As initially reported by Cointelegraph, two contracts worth $625000 were awarded to Chainalysis and Texas-based forensic data analysis firm Integra FEC. The two companies have been selected to help develop a pilot solution that will assist the IRS in tracing cryptocurrencies.
The Daily Chain previously reported that the IRS had begun a contract application process for a solution that would help the IRS trace privacy focused cryptocurrency Monero as well as trace transactions carried out using the Lightning Network for Bitcoin.
The initial process called for applicants to submit a prototype of the solution that would enable the tracing of these various networks. This contract was the latest in the IRS’ efforts to help its Criminal Investigation unit’s special agents hunt down criminals using technology to trace and monitor illicit cryptocurrency transactions.
Less than a month later the IRS has now confirmed that the two firms will assist in developing the prototype to trace Monero and Lightning network transactions.
According to Cointelegraph, over 22 different firms had submitted proposals for the contract and Chainalysis and Integra FEC were awarded based on ‘comparative analysis’ between the different applicant’s submissions.
Tracing privacy coins likely to be difficult
As government and law enforcement agencies look to clamp down on money laundering and illicit fund transfers carried out using cryptocurrencies, it might not be a straightforward endeavor trying to trace movement of funds done with privacy coins.
Monero itself is considered to be one of the most robust and privacy-ensuring cryptocurrencies which has historically been hailed as untraceable.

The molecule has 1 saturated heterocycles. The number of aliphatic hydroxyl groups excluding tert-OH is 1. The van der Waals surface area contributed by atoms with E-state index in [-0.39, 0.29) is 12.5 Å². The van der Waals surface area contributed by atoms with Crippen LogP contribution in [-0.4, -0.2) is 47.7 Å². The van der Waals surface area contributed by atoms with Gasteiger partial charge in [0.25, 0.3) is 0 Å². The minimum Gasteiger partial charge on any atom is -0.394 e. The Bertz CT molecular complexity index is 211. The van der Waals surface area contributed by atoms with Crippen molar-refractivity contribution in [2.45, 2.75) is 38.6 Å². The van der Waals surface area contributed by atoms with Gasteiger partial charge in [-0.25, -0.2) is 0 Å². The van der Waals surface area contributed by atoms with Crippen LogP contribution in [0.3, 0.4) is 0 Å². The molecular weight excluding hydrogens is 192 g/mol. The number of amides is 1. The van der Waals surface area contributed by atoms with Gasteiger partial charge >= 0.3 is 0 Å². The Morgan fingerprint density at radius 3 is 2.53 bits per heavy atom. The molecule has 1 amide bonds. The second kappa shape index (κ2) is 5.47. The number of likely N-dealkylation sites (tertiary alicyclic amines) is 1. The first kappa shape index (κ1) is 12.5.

That has not stopped cryptocurrency analysis firms from trying. In August 2020 blockchain security firm CipherTrace announced that Monero was now on the list of over 800 cryptocurrencies that it is able to trace by monitoring cryptocurrency wallets, exchanges and smart contracts.
As reported by Cointelegraph, the company has been developing a tool for tracing Monero transactions for over a year and that it is possible to track stolen XMR, specifically Monero that is stolen through ransomware attacks.
The tool itself only tracks the flow of transactions, with the rest of the investigations left up to law enforcement agencies. CipherTrace’s Monero tracing tool was set to be used by the U.S. Department of Homeland Security.
Cryptocurrency industry experts were skeptical about the efficacy of the tool, with DV Chain regulatory compliance analyst Justin Ehrenhofer telling Cointelegraph that its capabilities may be limited.
“We assume that CipherTrace has developed a novel method to trace Monero transactions, but I am not quite sure of what they can do, so it’s hard to interpret the legitimacy of their claims. Saying you have a method to look at Monero transactions doesn’t mean this is now as transparent as Bitcoin transactions.”